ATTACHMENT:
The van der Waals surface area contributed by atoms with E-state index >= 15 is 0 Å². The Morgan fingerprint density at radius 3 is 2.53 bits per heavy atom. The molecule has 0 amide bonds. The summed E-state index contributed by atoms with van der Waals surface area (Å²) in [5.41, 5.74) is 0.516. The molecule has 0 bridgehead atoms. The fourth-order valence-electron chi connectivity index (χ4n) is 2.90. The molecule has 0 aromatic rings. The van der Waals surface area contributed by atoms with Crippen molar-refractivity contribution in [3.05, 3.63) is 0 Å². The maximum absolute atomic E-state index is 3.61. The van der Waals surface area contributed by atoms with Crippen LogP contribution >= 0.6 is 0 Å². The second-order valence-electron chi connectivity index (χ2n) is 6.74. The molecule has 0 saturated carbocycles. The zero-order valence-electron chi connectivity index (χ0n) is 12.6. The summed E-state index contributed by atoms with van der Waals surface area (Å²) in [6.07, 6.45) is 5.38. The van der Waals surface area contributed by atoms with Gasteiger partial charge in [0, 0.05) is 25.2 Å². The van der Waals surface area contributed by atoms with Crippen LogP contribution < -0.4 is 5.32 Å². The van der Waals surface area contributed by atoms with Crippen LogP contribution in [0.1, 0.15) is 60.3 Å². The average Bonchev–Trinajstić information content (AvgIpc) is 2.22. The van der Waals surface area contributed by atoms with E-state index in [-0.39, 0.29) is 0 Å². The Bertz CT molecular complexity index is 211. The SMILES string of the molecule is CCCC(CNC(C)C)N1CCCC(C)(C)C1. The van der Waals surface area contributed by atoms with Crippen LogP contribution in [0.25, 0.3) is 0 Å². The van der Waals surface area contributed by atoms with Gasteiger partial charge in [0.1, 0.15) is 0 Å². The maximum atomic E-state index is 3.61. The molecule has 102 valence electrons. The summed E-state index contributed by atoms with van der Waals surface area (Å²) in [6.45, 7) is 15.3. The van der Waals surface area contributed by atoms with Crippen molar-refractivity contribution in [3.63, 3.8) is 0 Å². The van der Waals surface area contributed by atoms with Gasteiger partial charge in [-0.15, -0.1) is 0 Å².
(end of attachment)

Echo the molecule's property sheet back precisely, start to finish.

The van der Waals surface area contributed by atoms with E-state index >= 15 is 0 Å². The Morgan fingerprint density at radius 3 is 2.53 bits per heavy atom. The molecule has 0 amide bonds. The summed E-state index contributed by atoms with van der Waals surface area (Å²) in [5.41, 5.74) is 0.516. The molecule has 0 bridgehead atoms. The fourth-order valence-electron chi connectivity index (χ4n) is 2.90. The molecule has 0 aromatic rings. The van der Waals surface area contributed by atoms with Crippen molar-refractivity contribution in [3.05, 3.63) is 0 Å². The maximum absolute atomic E-state index is 3.61. The van der Waals surface area contributed by atoms with Crippen LogP contribution >= 0.6 is 0 Å². The second-order valence-electron chi connectivity index (χ2n) is 6.74. The molecule has 0 saturated carbocycles. The zero-order valence-electron chi connectivity index (χ0n) is 12.6. The summed E-state index contributed by atoms with van der Waals surface area (Å²) in [6.07, 6.45) is 5.38. The van der Waals surface area contributed by atoms with Gasteiger partial charge in [0, 0.05) is 25.2 Å². The van der Waals surface area contributed by atoms with Crippen LogP contribution < -0.4 is 5.32 Å². The van der Waals surface area contributed by atoms with Crippen LogP contribution in [0.1, 0.15) is 60.3 Å². The average Bonchev–Trinajstić information content (AvgIpc) is 2.22. The van der Waals surface area contributed by atoms with E-state index in [-0.39, 0.29) is 0 Å². The Bertz CT molecular complexity index is 211. The SMILES string of the molecule is CCCC(CNC(C)C)N1CCCC(C)(C)C1. The van der Waals surface area contributed by atoms with Crippen LogP contribution in [0.25, 0.3) is 0 Å². The van der Waals surface area contributed by atoms with Gasteiger partial charge in [0.1, 0.15) is 0 Å². The maximum atomic E-state index is 3.61. The molecule has 102 valence electrons. The summed E-state index contributed by atoms with van der Waals surface area (Å²) in [6.45, 7) is 15.3. The van der Waals surface area contributed by atoms with Crippen molar-refractivity contribution in [3.63, 3.8) is 0 Å². The van der Waals surface area contributed by atoms with Gasteiger partial charge in [-0.15, -0.1) is 0 Å².